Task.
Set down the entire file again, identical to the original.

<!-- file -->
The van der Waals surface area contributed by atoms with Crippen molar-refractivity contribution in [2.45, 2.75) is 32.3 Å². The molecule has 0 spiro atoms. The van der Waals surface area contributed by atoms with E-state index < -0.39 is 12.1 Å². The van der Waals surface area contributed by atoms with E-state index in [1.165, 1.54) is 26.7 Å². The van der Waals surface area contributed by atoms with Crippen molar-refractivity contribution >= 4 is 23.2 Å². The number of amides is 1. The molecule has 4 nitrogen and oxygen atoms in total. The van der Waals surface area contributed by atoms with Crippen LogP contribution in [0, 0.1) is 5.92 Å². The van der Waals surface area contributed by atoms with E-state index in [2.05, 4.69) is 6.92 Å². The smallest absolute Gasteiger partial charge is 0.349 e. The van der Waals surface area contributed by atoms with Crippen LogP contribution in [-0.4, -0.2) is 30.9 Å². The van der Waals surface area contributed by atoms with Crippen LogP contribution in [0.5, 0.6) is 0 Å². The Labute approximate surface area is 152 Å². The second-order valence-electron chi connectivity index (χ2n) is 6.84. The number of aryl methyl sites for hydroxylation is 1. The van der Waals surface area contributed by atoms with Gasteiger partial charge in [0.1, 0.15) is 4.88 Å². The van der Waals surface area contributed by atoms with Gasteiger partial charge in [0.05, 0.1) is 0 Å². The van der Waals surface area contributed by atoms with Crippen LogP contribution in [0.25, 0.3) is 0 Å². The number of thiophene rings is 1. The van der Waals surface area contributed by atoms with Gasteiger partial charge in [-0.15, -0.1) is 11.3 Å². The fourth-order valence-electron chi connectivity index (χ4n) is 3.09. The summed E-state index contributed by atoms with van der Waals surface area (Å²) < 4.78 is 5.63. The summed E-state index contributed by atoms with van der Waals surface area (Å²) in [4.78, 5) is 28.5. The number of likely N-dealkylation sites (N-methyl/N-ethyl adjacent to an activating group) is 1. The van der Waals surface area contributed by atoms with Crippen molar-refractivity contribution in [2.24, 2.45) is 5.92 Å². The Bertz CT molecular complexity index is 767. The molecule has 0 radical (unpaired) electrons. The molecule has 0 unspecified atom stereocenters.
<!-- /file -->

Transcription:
The van der Waals surface area contributed by atoms with Crippen molar-refractivity contribution in [2.45, 2.75) is 32.3 Å². The molecule has 0 spiro atoms. The van der Waals surface area contributed by atoms with E-state index < -0.39 is 12.1 Å². The van der Waals surface area contributed by atoms with E-state index in [1.165, 1.54) is 26.7 Å². The van der Waals surface area contributed by atoms with Crippen molar-refractivity contribution >= 4 is 23.2 Å². The number of amides is 1. The molecule has 4 nitrogen and oxygen atoms in total. The van der Waals surface area contributed by atoms with Crippen LogP contribution in [0, 0.1) is 5.92 Å². The van der Waals surface area contributed by atoms with E-state index in [2.05, 4.69) is 6.92 Å². The smallest absolute Gasteiger partial charge is 0.349 e. The van der Waals surface area contributed by atoms with Crippen LogP contribution in [-0.4, -0.2) is 30.9 Å². The van der Waals surface area contributed by atoms with Crippen LogP contribution in [0.5, 0.6) is 0 Å². The Labute approximate surface area is 152 Å². The second-order valence-electron chi connectivity index (χ2n) is 6.84. The number of aryl methyl sites for hydroxylation is 1. The van der Waals surface area contributed by atoms with Gasteiger partial charge in [0.1, 0.15) is 4.88 Å². The van der Waals surface area contributed by atoms with Gasteiger partial charge in [0.05, 0.1) is 0 Å². The van der Waals surface area contributed by atoms with Crippen LogP contribution in [0.25, 0.3) is 0 Å². The number of thiophene rings is 1. The van der Waals surface area contributed by atoms with Gasteiger partial charge in [-0.15, -0.1) is 11.3 Å². The fourth-order valence-electron chi connectivity index (χ4n) is 3.09. The summed E-state index contributed by atoms with van der Waals surface area (Å²) < 4.78 is 5.63. The summed E-state index contributed by atoms with van der Waals surface area (Å²) in [4.78, 5) is 28.5. The number of likely N-dealkylation sites (N-methyl/N-ethyl adjacent to an activating group) is 1. The van der Waals surface area contributed by atoms with Crippen molar-refractivity contribution in [2.24, 2.45) is 5.92 Å². The Bertz CT molecular complexity index is 767. The molecule has 0 radical (unpaired) electrons. The molecule has 0 unspecified atom stereocenters.